Easby Abbey
Religious Place Richmond North Yorkshire

Easby Abbey

Religious Place In Richmond, North Yorkshire

Ruins of a 12th century Premonstratensian abbey in the hamlet of Easby.

Easby abbey is a very picturesque ruin in the peaceful hamlet of Easby near the River Swale. There is parking close to the abbey, however we chose to park up in Richmond and walk along the old railway line from The Station community hub, which was a lovely wander.

Easby Abbey was founded in 1152 by Roald, the Constable of Richmond Castle. The abbey belonged to the Premonstratensian order known as the White Canons because of their distinctive white robes, and stands as one of the best-preserved monasteries of this order in Britain. Unlike their Benedictine counterparts, the White Canons balanced a life of prayer with pastoral work, serving the surrounding population and preaching the faith.

Easby Abbey flourished under the patronage of the Scrope family, accumulating wealth and influence, however, the tide turned with the Dissolution of the Monasteries in 1536. Henry VIII's reformation act saw the abbey stripped of its possessions and its community disbanded. The magnificent structures fell into ruin and their stones used to create other buildings in the area. Despite its decline, the 18th and 19th centuries saw a renewed interest in medieval history, and the abbey's romantic charm attracted artists like JMW Turner.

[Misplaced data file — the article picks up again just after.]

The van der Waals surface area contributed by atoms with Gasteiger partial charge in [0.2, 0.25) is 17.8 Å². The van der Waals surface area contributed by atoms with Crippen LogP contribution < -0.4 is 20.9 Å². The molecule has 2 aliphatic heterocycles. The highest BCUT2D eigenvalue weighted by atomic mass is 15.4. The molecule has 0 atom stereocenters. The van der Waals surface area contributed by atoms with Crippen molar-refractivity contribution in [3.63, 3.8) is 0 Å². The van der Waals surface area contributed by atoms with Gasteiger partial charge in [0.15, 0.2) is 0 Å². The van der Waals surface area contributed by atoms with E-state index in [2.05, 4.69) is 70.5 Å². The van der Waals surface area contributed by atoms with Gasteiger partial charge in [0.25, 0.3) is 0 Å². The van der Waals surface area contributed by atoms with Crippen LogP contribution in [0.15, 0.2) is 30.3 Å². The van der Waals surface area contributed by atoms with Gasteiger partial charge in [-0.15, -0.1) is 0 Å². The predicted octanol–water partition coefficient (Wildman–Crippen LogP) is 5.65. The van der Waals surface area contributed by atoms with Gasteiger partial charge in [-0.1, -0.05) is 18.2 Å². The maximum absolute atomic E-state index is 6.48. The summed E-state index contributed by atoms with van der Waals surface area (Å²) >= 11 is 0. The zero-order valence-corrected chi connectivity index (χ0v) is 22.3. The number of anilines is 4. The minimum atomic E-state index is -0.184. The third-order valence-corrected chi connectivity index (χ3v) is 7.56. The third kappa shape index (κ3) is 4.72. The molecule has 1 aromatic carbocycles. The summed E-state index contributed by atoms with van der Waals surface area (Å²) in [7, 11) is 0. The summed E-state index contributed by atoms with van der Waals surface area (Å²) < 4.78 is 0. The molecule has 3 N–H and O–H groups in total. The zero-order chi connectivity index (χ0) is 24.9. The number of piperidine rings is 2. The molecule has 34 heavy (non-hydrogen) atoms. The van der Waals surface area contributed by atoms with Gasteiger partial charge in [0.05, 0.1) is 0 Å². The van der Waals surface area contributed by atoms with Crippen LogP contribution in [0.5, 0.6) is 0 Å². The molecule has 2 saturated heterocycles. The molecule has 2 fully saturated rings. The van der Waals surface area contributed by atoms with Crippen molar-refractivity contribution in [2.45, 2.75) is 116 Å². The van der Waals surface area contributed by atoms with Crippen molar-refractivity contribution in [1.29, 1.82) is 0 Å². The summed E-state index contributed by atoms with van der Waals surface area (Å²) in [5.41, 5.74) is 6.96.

Today Easby Abbey is maintained by English Heritage, and visitors are able to wander through the remnants of the once-thriving monastery. You can read a more in-depth history of the abbey on the English Heritage website, if you want to know more.

Just next door is the still-active parish church of St Agatha and it's rare 13th-century wall paintings are a must see. A great place to spend a couple of hours and entry to the abbey is free.

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How To Find Easby Abbey

Where Is Easby Abbey?

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54.397706, -1.716644

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Where To Park For Easby Abbey?

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54.397194, 54.397194

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There is a small car park in Easby, close to the abbey and church.

Contributed by Sandra Clemens

I love the great outdoors and have been a National Trust & English Heritage member for years. I also love going off the beaten track and finding places like Sharp's Folly or Rothley Castle which are hidden gems in Northumberland. My favourite recent hike was climbing Red Screes in the Lake District on a whim, not fully grasping how high 776m was. It was still an achievement to conquer a Wainwright walk and I hope to do more one day.

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Sandra Clemens

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